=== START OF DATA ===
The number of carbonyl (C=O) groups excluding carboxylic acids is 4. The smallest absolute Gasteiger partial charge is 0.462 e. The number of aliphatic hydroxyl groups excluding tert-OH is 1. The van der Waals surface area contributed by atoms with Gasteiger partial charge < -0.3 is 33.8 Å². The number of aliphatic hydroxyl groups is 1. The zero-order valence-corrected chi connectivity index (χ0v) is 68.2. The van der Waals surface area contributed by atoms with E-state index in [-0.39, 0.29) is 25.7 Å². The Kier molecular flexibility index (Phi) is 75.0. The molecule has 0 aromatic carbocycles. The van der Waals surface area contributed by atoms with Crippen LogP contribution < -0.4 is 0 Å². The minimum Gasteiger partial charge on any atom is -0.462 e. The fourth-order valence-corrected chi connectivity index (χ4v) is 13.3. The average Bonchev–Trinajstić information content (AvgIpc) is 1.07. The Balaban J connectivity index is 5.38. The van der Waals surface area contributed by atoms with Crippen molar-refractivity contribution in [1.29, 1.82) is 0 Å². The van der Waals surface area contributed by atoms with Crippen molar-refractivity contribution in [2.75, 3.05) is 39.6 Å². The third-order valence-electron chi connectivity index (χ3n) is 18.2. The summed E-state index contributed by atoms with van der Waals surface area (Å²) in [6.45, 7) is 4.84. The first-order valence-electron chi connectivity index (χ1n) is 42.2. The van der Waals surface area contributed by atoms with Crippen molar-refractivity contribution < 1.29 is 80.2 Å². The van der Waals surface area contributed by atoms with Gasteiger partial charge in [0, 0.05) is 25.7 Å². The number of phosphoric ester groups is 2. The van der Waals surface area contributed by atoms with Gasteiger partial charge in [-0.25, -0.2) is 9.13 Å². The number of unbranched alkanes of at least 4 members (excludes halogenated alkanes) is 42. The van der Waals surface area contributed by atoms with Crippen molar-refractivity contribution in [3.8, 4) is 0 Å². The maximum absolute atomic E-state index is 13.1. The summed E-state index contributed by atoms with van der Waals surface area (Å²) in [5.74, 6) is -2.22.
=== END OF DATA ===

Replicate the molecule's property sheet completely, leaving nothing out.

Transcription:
The number of carbonyl (C=O) groups excluding carboxylic acids is 4. The smallest absolute Gasteiger partial charge is 0.462 e. The number of aliphatic hydroxyl groups excluding tert-OH is 1. The van der Waals surface area contributed by atoms with Gasteiger partial charge < -0.3 is 33.8 Å². The number of aliphatic hydroxyl groups is 1. The zero-order valence-corrected chi connectivity index (χ0v) is 68.2. The van der Waals surface area contributed by atoms with E-state index in [-0.39, 0.29) is 25.7 Å². The Kier molecular flexibility index (Phi) is 75.0. The molecule has 0 aromatic carbocycles. The van der Waals surface area contributed by atoms with Crippen LogP contribution < -0.4 is 0 Å². The minimum Gasteiger partial charge on any atom is -0.462 e. The fourth-order valence-corrected chi connectivity index (χ4v) is 13.3. The average Bonchev–Trinajstić information content (AvgIpc) is 1.07. The Balaban J connectivity index is 5.38. The van der Waals surface area contributed by atoms with Crippen molar-refractivity contribution in [1.29, 1.82) is 0 Å². The van der Waals surface area contributed by atoms with Crippen molar-refractivity contribution in [2.75, 3.05) is 39.6 Å². The third-order valence-electron chi connectivity index (χ3n) is 18.2. The summed E-state index contributed by atoms with van der Waals surface area (Å²) in [6.45, 7) is 4.84. The first-order valence-electron chi connectivity index (χ1n) is 42.2. The van der Waals surface area contributed by atoms with Crippen molar-refractivity contribution < 1.29 is 80.2 Å². The van der Waals surface area contributed by atoms with Gasteiger partial charge in [0, 0.05) is 25.7 Å². The number of phosphoric ester groups is 2. The van der Waals surface area contributed by atoms with Gasteiger partial charge in [-0.25, -0.2) is 9.13 Å². The number of unbranched alkanes of at least 4 members (excludes halogenated alkanes) is 42. The van der Waals surface area contributed by atoms with Crippen molar-refractivity contribution in [3.8, 4) is 0 Å². The maximum absolute atomic E-state index is 13.1. The summed E-state index contributed by atoms with van der Waals surface area (Å²) in [5.74, 6) is -2.22.